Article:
Here is the review for it: Gadget Corner: Vortex III 680 Gaming Laptop Review | SlimGamer.com - Slim Means Nothing, Gaming Is Everything

Alternatively, if you want an Alienware, they have these Easter specials: Dell's Best Gaming Laptop & Gaming PC Deals | Dell UK

With Alienware, you should be aiming for an additional £250 (approx.) discount (over the Easter discount) and free delivery.
 

Bemused One

Distinguished Member
Hello again, Chris. :)

I've been keeping an eye on this thread and I have to say Spy's advice has been outstanding. :smashin:

I thought I would let you know about this cracking deal PC Specialist are doing at the moment for a 17" P170EM based chassis with the i7-3630QM and Nvidia 680M GPU. I don't believe anyone can match it at a price of £1,279: http://www.pcspecialist.co.uk/includes/review_order.php?id=109

A great spot. :thumbsup:

Just my opinion, but if your budget allows I'd jump on this. It's a cracking deal.

With Alienware, you should be aiming for an additional £250 (approx.) discount (over the Easter discount) and free delivery.
Don't encourage them. ;) Again, just my opinion. :D
 

chrism_scotland

Well-known Member
Thanks guys ive been slithering between that exact deal at PCS or a p170EM Limited Edition from OcUk with an AMD7970m....it's about £200 cheaper but I'm not sure if the 680M would be a better choice.
 

chrism_scotland

Well-known Member
Thanks mate, that does suggest its quite close! But it looks like the 680M is a more consistent performer with lower power usage.
 

Spy

Well-known Member
The 7970M is a great processor that is a match for the 680M in game performance. The 680M is more overclockable but this may or may not be an advantage as not everyone wants to overclock.

The issue with the 7970M has been the drivers in relation to the Enduro technology - automatically switching between the on-board intel HD4000 graphics for less demanding tasks such as Word or web browsing and the 7970M for gaming etc in order to prolong battery life. The drivers have improved but people are still having issues. This is particularly bad on the Clevo machines as you cannot switch off Enduro and force the laptop to just use the 7970M. The Alienware laptops suffer from teh same issue but on those you can switch between the internal HD4000 and external 7970M manually and re-booting the machine.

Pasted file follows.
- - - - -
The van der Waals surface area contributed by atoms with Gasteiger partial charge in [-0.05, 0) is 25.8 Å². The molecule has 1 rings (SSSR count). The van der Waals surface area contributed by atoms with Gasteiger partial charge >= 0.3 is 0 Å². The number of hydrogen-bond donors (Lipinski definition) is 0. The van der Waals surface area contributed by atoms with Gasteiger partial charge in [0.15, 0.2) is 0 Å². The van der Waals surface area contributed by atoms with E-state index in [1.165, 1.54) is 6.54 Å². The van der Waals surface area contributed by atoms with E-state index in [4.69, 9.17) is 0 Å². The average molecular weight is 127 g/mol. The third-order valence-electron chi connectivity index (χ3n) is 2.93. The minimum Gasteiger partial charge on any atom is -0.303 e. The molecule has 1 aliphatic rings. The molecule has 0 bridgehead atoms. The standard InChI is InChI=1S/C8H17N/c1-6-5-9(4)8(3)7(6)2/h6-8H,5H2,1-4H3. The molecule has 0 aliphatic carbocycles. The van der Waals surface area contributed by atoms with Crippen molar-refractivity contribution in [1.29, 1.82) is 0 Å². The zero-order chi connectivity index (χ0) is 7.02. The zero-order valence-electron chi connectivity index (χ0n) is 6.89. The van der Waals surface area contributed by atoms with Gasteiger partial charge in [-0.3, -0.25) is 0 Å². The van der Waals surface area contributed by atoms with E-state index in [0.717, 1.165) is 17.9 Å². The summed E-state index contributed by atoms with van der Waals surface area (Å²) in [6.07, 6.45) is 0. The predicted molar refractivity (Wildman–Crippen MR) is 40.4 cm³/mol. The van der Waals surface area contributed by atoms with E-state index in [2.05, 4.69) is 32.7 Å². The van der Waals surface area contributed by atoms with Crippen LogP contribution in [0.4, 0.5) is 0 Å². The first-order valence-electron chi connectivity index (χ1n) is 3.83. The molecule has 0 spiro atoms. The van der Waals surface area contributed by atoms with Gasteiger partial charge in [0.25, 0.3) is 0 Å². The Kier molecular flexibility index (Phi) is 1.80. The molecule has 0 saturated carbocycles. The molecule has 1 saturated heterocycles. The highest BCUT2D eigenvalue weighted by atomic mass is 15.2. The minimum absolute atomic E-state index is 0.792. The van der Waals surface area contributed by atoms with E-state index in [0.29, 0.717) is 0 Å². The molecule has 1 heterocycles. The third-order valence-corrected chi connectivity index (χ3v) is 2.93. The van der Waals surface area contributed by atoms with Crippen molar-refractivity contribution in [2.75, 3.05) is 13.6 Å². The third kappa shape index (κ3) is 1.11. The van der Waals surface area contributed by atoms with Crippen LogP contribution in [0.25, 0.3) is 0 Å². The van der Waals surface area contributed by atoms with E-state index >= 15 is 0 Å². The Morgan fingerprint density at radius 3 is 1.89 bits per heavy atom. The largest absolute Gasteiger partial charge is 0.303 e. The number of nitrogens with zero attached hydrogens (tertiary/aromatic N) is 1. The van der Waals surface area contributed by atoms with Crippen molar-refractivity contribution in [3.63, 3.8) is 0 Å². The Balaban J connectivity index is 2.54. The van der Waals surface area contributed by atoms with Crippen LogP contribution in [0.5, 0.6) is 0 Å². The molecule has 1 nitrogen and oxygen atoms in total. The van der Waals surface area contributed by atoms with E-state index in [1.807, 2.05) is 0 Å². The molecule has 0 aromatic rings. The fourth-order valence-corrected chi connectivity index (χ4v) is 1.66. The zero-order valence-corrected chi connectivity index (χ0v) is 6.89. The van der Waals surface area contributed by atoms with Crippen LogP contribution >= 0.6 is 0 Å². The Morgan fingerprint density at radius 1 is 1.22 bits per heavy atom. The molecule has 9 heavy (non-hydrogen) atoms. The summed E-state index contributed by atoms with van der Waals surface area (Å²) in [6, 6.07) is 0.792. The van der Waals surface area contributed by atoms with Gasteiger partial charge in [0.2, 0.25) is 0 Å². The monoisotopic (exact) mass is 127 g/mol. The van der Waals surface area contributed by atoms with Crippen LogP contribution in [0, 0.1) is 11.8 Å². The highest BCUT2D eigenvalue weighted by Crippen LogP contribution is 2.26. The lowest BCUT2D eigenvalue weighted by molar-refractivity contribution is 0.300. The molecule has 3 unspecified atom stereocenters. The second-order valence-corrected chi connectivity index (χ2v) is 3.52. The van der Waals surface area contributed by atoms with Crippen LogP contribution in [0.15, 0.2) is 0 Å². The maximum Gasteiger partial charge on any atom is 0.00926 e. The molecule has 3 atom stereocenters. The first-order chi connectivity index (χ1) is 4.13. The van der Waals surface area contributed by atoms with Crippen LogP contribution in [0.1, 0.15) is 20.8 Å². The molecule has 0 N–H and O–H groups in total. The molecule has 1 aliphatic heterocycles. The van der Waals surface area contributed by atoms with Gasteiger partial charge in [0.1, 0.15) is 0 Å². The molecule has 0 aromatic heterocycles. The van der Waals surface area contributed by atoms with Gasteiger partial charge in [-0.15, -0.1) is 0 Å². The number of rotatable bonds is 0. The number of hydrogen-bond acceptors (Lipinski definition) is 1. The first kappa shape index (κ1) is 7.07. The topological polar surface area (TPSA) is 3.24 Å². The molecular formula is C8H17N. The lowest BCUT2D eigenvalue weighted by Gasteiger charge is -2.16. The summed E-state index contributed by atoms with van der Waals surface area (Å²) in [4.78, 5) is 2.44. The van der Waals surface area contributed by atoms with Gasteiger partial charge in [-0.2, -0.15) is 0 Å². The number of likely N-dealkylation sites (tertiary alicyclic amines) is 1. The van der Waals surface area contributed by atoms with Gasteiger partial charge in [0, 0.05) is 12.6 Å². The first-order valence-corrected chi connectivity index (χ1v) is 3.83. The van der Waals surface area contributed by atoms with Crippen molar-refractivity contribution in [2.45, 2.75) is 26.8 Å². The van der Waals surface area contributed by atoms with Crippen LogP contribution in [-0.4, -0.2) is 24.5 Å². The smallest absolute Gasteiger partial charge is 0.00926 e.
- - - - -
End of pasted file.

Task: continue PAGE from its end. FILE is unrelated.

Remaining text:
The 680M has an equivalent Nvidida technology called Optimus. This appears to work fine on both Clevo and Alienware.

I hope this helps :thumbsup:
 

chrism_scotland

Well-known Member
Thanks mate, I assume that the Clevo with an i7 also has on-board Intel HD4000 graphics?
 

Spy

Well-known Member
Thanks mate, I assume that the Clevo with an i7 also has on-board Intel HD4000 graphics?

Yes, both the Clevo and Alienware have retained the on-board graphics for use with Enduro/Optimus technology as their laptops are pretty power hungry if you just run with the 7970 or 680
 

chrism_scotland

Well-known Member
Yes, both the Clevo and Alienware have retained the on-board graphics for use with Enduro/Optimus technology as their laptops are pretty power hungry if you just run with the 7970 or 680

Ah right cool, to be honest I think I'm going to plump for the Vertex III, at that price its a good spec.

Looking at the spec is there anything I should be looking to change?

Name: Vortex III 680
Screen: 17.3” Matte Full HD LED (1920 x 1080)
CPU: Intel Core i7-3630QM
RAM: 8GB Kingston HyperX RAM
SSD: 120GB Kingston HyperX 3K SSD
HDD: 1TB SATA II 5400RPM
GPU: 4GB NVIDIA GeForce GTX680M
ODD: Sony BC-5550H BluRay Combo
Wireless: Intel N135 802.11N + Bluetooth
Battery: 8 Cell Lithium Ion (76.96WH)
Weight: 3.9Kg (inc battery)
OS: Windows 8 64bit
Warranty: 2 Year Silver
 

Spy

Well-known Member
If you are just using it for gaming and not photo/video editing then I think the spec is good as it stands.

The main thing I would change, personally, would be:
- Add the 1 year Dead Pixel Guarantee (£19)
- Upgrade the warranty to a Gold Warranty (£69) - gives you 2 years Return to Base cover

Optional items I would look at:
- Upgrade the SSD to a 250Gb so you can install your OS and programs/games on the SSD to aid boot-up times and then use the Hard Drive to store data
- Upgrade the Hard Drive to a 750Gb WD Scorpio Black (7200RPM) to improve performance
- Upgrade the Wireless card to an Intel Advanced to get 300Mbs instead of 150 Mbs

If you were doing photo/video editing, I would upgrade the RAM to 16Gb (2x8Gb)

If you need upgrades, I would submit an order and before you pay, message them through your online account to add the upgrades.
 

Spy

Well-known Member
I should have said, I think that if you add everything I listed, the price would be a little over £1,400

This unfortunately closes the gap on the Alienware which can be picked up for approx £1,600 (after negotiated discounts and good timing) but you would need to add the SSD and additional memory yourself at a later date.

A 7970M based Alienware would be approx. £1,450 (after negotiated discounts and good timing)

One final thing, in light of full disclosure, the sound on the Clevo is by all user accounts, terrrible. Many recommend an external amplifier if you are using it with headphones.

This came across to me as a balanced review:
 

chrism_scotland

Well-known Member
Cheers again mate,

I would be looking to add the Dead Pixel (1 year) and the Gold Warranty.

I think I actually have a 7200RRM laptop drive I took out of another laptop so could use that although I'm not too worried about adding things in myself as I need them later.

I will be photo editing, would I be cheaper to add the RAM now or do it myself later?

I think even if it does close the gap I'd still rather have the GTX 680M Clevo over the Alienware...